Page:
Can you really measure wellbeing? And why would you?

From left to right: Jason Haber, city of Carlsbad, CA; Lisa Parson, Civic Wellbeing project manager; Julie Rusk, Civic Wellbeing chief; Anthony Sardella, evolve24 CEO, and Adam Beck, panel moderator, Smart Cities Council —SCC photo

It may seem counter-intuitive. How can you possibly measure how people are 'feeling?' And even if you could, why would you want to do that? It turns out knowing how citizens are feeling can provide numerous very real benefits for citizens and the communities they live in, as the city of Santa Monica's Wellbeing Framework and Index demonstrates. Our story below shares the highlights of a panel discussion held during Smart Cities Week Silicon Valley with the people behind Santa Monica's wellbeing project and one of the companies they're working with, Council Associate Partner evolve24. Cities interested in really connecting with their citizens and understanding them may well want to consider adapting and adopting a wellbeing program of their own. — Doug Peeples


For Julie Rusk, chief of Santa Monica's Civic Wellbeing program, the concept of "wellbeing" is a simple one. "The wellbeing construct is about 'How are people doing?' And the purpose of government is thriving communitie--and we can measure that."

But why would we want to?
For Rusk, there are several reasons for measuring wellness. Understanding citizens' attitudes and feelings give cities the opportunity to collect localized data that allows them to establish or continue policies that ensure citizens are living in an environment where they feel safe, reasonably satisfied with the services they rely on—places where people feel as if they're doing well.

And one way to do that is with data and analytics, in much the same way big corporations collect and analyze data to make critical business decisions, as evole24 CEO Anthony Sardella explained. And the data and analytics that guide policy making for continued wellbeing can be extended for use in similar ways to guide improvements in housing, race and equity issues, behavioral and other types of health services and crime—all of which can loop back and feed enhanced wellbeing in communities.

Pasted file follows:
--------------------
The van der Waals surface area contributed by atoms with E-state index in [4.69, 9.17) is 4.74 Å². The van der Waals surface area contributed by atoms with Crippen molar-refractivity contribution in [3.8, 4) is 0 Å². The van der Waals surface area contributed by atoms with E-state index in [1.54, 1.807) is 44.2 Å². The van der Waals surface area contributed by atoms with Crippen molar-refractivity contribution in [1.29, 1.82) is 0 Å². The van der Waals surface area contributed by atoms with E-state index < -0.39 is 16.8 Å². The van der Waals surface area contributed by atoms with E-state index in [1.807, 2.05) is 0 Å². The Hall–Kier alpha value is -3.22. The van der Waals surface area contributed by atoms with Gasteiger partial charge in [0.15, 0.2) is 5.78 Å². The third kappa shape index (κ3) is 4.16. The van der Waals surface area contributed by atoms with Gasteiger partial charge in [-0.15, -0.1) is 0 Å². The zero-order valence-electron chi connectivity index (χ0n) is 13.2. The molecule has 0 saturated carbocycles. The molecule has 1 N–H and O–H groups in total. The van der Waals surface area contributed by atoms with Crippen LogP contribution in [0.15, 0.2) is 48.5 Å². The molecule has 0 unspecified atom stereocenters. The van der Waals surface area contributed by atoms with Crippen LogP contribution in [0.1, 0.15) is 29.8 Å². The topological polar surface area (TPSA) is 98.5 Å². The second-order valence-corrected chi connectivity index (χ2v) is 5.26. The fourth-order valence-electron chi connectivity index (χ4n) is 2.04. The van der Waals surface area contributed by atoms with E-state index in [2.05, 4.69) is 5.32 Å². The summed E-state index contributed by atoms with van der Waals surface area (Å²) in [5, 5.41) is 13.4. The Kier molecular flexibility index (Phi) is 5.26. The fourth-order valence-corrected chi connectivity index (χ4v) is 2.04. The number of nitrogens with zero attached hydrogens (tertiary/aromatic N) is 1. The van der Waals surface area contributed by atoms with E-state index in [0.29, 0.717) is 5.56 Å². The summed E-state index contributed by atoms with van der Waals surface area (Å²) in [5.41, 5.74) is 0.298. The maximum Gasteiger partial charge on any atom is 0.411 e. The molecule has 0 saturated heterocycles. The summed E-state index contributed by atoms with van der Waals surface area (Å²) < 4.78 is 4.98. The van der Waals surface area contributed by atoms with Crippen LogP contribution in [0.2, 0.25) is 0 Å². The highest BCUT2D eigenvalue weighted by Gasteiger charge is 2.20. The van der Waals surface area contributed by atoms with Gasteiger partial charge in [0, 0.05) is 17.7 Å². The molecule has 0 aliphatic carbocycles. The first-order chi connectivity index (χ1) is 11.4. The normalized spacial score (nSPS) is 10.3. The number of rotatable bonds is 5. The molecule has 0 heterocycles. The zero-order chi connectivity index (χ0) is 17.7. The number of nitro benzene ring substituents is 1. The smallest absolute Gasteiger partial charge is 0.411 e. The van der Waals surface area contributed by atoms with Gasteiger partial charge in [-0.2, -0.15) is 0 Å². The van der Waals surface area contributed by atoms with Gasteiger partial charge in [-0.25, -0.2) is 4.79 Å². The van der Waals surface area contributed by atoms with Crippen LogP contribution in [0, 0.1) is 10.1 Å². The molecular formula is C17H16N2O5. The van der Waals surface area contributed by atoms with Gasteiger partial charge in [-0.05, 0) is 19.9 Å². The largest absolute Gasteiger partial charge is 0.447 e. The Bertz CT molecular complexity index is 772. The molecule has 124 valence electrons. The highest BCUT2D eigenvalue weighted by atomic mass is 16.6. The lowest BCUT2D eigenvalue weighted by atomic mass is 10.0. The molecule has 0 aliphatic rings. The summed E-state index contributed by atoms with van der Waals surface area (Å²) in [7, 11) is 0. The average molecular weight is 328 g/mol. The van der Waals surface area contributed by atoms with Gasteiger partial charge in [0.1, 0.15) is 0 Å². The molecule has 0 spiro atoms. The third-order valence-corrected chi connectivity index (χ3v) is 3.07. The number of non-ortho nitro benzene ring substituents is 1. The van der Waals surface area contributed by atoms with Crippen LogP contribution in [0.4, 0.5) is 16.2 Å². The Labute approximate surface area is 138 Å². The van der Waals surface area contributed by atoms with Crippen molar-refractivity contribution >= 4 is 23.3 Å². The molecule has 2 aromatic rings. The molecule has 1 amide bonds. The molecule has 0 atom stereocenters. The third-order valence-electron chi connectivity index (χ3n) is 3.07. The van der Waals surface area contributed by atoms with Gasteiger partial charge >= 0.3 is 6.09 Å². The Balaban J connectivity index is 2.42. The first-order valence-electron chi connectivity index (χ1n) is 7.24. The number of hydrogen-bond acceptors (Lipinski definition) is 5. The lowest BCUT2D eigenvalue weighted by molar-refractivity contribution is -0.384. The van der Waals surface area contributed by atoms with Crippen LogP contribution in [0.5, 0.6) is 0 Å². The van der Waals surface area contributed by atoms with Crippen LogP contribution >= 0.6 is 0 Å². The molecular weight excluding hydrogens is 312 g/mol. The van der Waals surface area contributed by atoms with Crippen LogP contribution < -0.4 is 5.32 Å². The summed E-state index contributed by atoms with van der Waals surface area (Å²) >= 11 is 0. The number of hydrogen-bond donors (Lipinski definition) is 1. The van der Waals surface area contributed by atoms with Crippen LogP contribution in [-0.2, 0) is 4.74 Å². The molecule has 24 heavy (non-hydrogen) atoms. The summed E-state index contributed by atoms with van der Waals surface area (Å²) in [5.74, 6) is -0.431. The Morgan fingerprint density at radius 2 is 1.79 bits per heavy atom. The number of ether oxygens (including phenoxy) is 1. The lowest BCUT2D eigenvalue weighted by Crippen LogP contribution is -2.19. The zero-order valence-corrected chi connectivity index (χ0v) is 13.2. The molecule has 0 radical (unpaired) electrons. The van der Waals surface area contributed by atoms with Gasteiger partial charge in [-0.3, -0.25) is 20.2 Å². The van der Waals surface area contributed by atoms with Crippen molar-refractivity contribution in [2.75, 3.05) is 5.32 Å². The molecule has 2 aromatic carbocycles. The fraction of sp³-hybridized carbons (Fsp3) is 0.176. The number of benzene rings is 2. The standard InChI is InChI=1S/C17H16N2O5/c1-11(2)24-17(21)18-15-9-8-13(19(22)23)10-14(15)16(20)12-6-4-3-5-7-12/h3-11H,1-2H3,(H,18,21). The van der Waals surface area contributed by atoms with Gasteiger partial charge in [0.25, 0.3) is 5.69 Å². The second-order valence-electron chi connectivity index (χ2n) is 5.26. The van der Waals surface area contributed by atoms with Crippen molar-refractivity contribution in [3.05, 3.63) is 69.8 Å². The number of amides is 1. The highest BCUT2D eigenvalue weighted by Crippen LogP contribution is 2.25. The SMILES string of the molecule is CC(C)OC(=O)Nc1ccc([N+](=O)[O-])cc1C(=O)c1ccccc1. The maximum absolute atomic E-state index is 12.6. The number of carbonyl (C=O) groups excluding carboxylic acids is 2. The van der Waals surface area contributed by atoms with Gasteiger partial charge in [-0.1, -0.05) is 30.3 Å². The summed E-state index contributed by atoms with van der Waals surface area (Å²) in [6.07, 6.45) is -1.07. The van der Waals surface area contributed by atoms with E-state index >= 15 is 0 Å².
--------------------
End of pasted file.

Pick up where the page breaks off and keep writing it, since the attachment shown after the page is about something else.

Lisa Parson, project manager for Civic Wellbeing, said the increasing reliance on data was a major but welcome change. "It's a massive transformation, moving to a data culture. We collect data because we want our information to be meaningful, and we do recognize concerns about data privacy." All external data is anonymized so not personally identifiable—and Parsons noted that sources of some of the data used have become less reluctant to share it.

Rusk explained that data collected from relatively simple surveys that focus on how people are doing paired with more traditional forms of data "…helps us as a government make better decisions for citizens." The pairing of traditional data with non-traditional sources gives program staff a more specific, "nuanced" understanding of how citizens are feeling, to the point where they can take the wellbeing pulse of much smaller areas: micro-communities.

The economic perspective
As Sardella explained, citizens' wellbeing can be tied to economic metrics because how people are feeling, their attitudes, emotional state can influence whether they accept or reject new ideas, services or innovations in their communities.